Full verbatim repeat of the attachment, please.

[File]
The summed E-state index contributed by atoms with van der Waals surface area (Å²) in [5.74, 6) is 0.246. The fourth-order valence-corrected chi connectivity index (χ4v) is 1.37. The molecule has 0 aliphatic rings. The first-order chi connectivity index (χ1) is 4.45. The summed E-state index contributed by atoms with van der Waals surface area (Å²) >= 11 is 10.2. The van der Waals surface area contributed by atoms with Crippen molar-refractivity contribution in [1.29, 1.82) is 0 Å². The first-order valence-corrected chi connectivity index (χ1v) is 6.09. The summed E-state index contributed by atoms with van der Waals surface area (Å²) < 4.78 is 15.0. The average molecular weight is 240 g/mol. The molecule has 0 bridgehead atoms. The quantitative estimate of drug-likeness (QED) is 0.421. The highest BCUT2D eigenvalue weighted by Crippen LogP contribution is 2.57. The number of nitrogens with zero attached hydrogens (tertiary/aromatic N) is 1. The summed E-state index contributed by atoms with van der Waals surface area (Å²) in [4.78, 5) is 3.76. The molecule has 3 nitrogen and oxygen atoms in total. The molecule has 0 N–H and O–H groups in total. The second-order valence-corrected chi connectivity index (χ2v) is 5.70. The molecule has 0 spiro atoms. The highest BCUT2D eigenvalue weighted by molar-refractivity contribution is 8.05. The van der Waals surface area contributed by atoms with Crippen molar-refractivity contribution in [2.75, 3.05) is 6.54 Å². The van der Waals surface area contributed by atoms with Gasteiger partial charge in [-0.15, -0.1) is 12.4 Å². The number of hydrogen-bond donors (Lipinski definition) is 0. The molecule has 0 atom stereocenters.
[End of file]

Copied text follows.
The summed E-state index contributed by atoms with van der Waals surface area (Å²) in [5.74, 6) is 0.246. The fourth-order valence-corrected chi connectivity index (χ4v) is 1.37. The molecule has 0 aliphatic rings. The first-order chi connectivity index (χ1) is 4.45. The summed E-state index contributed by atoms with van der Waals surface area (Å²) >= 11 is 10.2. The van der Waals surface area contributed by atoms with Crippen molar-refractivity contribution in [1.29, 1.82) is 0 Å². The first-order valence-corrected chi connectivity index (χ1v) is 6.09. The summed E-state index contributed by atoms with van der Waals surface area (Å²) < 4.78 is 15.0. The average molecular weight is 240 g/mol. The molecule has 0 bridgehead atoms. The quantitative estimate of drug-likeness (QED) is 0.421. The highest BCUT2D eigenvalue weighted by Crippen LogP contribution is 2.57. The number of nitrogens with zero attached hydrogens (tertiary/aromatic N) is 1. The summed E-state index contributed by atoms with van der Waals surface area (Å²) in [4.78, 5) is 3.76. The molecule has 3 nitrogen and oxygen atoms in total. The molecule has 0 N–H and O–H groups in total. The second-order valence-corrected chi connectivity index (χ2v) is 5.70. The molecule has 0 spiro atoms. The highest BCUT2D eigenvalue weighted by molar-refractivity contribution is 8.05. The van der Waals surface area contributed by atoms with Crippen molar-refractivity contribution in [2.75, 3.05) is 6.54 Å². The van der Waals surface area contributed by atoms with Gasteiger partial charge in [-0.15, -0.1) is 12.4 Å². The number of hydrogen-bond donors (Lipinski definition) is 0. The molecule has 0 atom stereocenters.